N2 - We are often faced with the statistical problem of evaluating the effect of a treatment in the extreme of a population. This requires taking measurements on truncated random variables and, hence, it becomes necessary to take proper account of the effect of regression toward the mean. The usual statistical procedures are inappropriate for testing treatment effect in the presence of regression toward the mean. Likelihood ratio and score tests based on truncated distributions should provide valid statistical inferences in these situations. We conducted simulation studies to investigate the properties of these methods and found that the likelihood ratio test performs well even when the sample size is moderate, whereas the score test does not seem to control the nominal significance level. We compared the likelihood ratio test to a regression-based t-test, assuming the mean of the baseline distribution to be known, and found the likelihood ratio test more powerful. In the case where the baseline mean is unknown, we also investigated Wald's test and compared it with the likelihood ratio test and score test with respect to validity and power using simulation. Wald's test and the score test do not control the nominal significance level unless the sample size is extremely large. Overall, the likelihood ratio test has the best performance among all the methods studied. The proposed likelihood ratio test is illustrated using an example of a cholesterol study.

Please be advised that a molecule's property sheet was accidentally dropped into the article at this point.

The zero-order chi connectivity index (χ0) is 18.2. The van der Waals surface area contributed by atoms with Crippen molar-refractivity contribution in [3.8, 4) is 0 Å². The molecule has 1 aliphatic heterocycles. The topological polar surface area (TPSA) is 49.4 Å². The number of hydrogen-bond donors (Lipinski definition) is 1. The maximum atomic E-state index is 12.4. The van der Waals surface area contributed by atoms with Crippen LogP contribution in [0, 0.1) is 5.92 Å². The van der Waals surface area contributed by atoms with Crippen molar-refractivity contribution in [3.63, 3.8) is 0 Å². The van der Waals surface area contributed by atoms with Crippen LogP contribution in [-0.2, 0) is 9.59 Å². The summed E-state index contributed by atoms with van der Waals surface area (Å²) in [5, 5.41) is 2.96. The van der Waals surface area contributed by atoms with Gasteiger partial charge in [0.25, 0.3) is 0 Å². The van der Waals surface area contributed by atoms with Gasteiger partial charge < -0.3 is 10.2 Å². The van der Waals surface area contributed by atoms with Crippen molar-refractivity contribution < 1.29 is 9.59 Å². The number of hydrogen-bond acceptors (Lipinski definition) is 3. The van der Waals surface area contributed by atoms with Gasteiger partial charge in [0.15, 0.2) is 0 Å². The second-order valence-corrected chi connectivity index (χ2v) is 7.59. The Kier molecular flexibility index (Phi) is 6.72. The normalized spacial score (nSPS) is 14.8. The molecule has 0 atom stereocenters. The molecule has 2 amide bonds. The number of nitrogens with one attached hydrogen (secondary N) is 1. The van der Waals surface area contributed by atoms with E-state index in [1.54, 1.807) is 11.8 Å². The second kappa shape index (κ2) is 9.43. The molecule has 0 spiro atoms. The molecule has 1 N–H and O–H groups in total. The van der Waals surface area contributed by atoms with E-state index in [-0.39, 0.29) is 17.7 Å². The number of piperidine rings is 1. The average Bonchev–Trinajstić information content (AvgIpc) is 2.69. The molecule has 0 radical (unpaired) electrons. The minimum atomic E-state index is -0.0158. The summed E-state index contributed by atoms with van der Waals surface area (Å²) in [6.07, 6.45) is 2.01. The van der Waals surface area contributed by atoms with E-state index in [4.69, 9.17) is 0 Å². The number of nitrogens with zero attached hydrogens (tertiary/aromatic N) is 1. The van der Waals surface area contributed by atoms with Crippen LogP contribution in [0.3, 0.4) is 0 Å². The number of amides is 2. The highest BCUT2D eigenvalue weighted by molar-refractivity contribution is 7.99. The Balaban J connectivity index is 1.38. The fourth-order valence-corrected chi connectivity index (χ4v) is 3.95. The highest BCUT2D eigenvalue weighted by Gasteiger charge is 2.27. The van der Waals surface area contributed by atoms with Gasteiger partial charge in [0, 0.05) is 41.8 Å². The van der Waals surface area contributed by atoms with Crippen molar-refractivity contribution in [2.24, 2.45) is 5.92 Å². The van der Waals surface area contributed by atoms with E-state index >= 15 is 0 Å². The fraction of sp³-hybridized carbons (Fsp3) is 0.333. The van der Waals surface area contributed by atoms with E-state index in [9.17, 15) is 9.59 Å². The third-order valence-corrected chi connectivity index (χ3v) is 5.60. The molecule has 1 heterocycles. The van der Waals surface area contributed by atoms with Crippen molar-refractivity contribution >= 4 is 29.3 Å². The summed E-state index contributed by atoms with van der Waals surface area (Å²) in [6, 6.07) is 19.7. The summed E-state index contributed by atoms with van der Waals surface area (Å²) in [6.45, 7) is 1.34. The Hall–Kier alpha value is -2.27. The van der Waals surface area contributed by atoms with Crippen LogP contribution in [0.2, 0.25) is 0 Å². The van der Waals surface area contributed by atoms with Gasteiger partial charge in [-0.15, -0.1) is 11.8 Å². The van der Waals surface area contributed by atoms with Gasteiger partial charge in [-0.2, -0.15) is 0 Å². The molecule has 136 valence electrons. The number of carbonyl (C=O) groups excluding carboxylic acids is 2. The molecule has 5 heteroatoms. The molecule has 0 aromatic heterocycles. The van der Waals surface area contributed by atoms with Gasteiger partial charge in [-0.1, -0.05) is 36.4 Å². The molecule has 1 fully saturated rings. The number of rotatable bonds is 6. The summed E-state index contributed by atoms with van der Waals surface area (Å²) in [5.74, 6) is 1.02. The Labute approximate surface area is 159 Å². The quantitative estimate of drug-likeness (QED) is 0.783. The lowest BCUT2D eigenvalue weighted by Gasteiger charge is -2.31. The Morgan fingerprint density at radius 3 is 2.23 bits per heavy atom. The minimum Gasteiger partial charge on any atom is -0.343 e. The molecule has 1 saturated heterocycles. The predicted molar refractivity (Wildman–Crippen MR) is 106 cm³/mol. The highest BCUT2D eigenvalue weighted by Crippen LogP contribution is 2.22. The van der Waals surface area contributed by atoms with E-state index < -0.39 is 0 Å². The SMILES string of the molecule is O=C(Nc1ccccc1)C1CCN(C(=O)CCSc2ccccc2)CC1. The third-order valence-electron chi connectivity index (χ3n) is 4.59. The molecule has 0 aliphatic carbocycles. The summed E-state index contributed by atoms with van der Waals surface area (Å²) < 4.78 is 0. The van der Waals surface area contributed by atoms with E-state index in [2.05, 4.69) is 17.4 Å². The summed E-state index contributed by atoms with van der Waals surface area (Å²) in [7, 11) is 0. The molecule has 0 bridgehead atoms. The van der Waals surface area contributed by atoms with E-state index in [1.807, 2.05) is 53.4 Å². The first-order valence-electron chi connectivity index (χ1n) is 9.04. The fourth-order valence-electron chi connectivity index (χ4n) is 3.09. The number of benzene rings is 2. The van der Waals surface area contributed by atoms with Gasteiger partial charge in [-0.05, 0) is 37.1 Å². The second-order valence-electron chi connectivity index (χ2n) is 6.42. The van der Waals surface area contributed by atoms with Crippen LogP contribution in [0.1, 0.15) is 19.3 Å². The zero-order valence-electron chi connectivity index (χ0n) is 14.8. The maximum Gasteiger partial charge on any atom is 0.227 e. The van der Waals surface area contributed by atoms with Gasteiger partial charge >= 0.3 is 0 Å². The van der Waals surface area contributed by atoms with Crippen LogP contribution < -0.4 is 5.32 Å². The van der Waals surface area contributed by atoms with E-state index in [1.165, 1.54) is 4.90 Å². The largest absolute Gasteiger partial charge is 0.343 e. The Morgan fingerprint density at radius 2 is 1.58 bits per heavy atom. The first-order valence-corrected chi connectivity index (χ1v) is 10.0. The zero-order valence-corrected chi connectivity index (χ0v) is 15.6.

AB - We are often faced with the statistical problem of evaluating the effect of a treatment in the extreme of a population. This requires taking measurements on truncated random variables and, hence, it becomes necessary to take proper account of the effect of regression toward the mean. The usual statistical procedures are inappropriate for testing treatment effect in the presence of regression toward the mean. Likelihood ratio and score tests based on truncated distributions should provide valid statistical inferences in these situations. We conducted simulation studies to investigate the properties of these methods and found that the likelihood ratio test performs well even when the sample size is moderate, whereas the score test does not seem to control the nominal significance level. We compared the likelihood ratio test to a regression-based t-test, assuming the mean of the baseline distribution to be known, and found the likelihood ratio test more powerful. In the case where the baseline mean is unknown, we also investigated Wald's test and compared it with the likelihood ratio test and score test with respect to validity and power using simulation. Wald's test and the score test do not control the nominal significance level unless the sample size is extremely large. Overall, the likelihood ratio test has the best performance among all the methods studied. The proposed likelihood ratio test is illustrated using an example of a cholesterol study.

KW - Empirical type I error

KW - Likelihood ratio test

KW - Power

KW - Regression toward the mean

KW - Score test

KW - Test for treatment effect

KW - Truncated distributions

KW - Wald's test

UR - http://www.scopus.com/inward/record.url?scp=0030896972&partnerID=8YFLogxK

UR - http://www.scopus.com/inward/citedby.url?scp=0030896972&partnerID=8YFLogxK

U2 - 10.2307/2533096

DO - 10.2307/2533096

M3 - Article

C2 - 9147603

AN - SCOPUS:0030896972

VL - 53

SP - 49

EP - 59

JO - Biometrics

JF - Biometrics

SN - 0006-341X

IS - 1

ER -